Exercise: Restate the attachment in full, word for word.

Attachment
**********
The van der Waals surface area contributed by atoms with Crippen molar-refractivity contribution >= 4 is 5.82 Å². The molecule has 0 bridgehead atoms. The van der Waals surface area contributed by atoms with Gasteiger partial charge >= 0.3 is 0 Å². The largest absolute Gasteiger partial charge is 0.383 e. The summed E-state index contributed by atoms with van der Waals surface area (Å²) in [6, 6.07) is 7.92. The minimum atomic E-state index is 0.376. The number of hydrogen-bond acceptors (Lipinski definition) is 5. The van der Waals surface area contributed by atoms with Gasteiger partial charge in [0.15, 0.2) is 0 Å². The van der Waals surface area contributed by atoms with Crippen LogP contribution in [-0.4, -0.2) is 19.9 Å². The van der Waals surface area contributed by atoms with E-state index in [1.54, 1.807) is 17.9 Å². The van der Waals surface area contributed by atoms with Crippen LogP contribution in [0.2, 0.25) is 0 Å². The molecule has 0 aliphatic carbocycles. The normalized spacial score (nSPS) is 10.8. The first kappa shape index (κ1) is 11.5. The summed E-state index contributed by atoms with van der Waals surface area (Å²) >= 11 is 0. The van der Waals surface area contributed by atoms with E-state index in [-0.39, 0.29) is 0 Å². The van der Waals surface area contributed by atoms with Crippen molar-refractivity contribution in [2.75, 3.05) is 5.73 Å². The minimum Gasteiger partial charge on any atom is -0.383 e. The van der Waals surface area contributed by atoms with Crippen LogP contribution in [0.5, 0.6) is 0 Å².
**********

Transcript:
The van der Waals surface area contributed by atoms with Crippen molar-refractivity contribution >= 4 is 5.82 Å². The molecule has 0 bridgehead atoms. The van der Waals surface area contributed by atoms with Gasteiger partial charge >= 0.3 is 0 Å². The largest absolute Gasteiger partial charge is 0.383 e. The summed E-state index contributed by atoms with van der Waals surface area (Å²) in [6, 6.07) is 7.92. The minimum atomic E-state index is 0.376. The number of hydrogen-bond acceptors (Lipinski definition) is 5. The van der Waals surface area contributed by atoms with Gasteiger partial charge in [0.15, 0.2) is 0 Å². The van der Waals surface area contributed by atoms with Crippen LogP contribution in [-0.4, -0.2) is 19.9 Å². The van der Waals surface area contributed by atoms with E-state index in [1.54, 1.807) is 17.9 Å². The van der Waals surface area contributed by atoms with Crippen LogP contribution in [0.2, 0.25) is 0 Å². The molecule has 0 aliphatic carbocycles. The normalized spacial score (nSPS) is 10.8. The first kappa shape index (κ1) is 11.5. The summed E-state index contributed by atoms with van der Waals surface area (Å²) >= 11 is 0. The van der Waals surface area contributed by atoms with E-state index in [-0.39, 0.29) is 0 Å². The van der Waals surface area contributed by atoms with Crippen molar-refractivity contribution in [2.75, 3.05) is 5.73 Å². The minimum Gasteiger partial charge on any atom is -0.383 e. The van der Waals surface area contributed by atoms with Crippen LogP contribution in [0.5, 0.6) is 0 Å².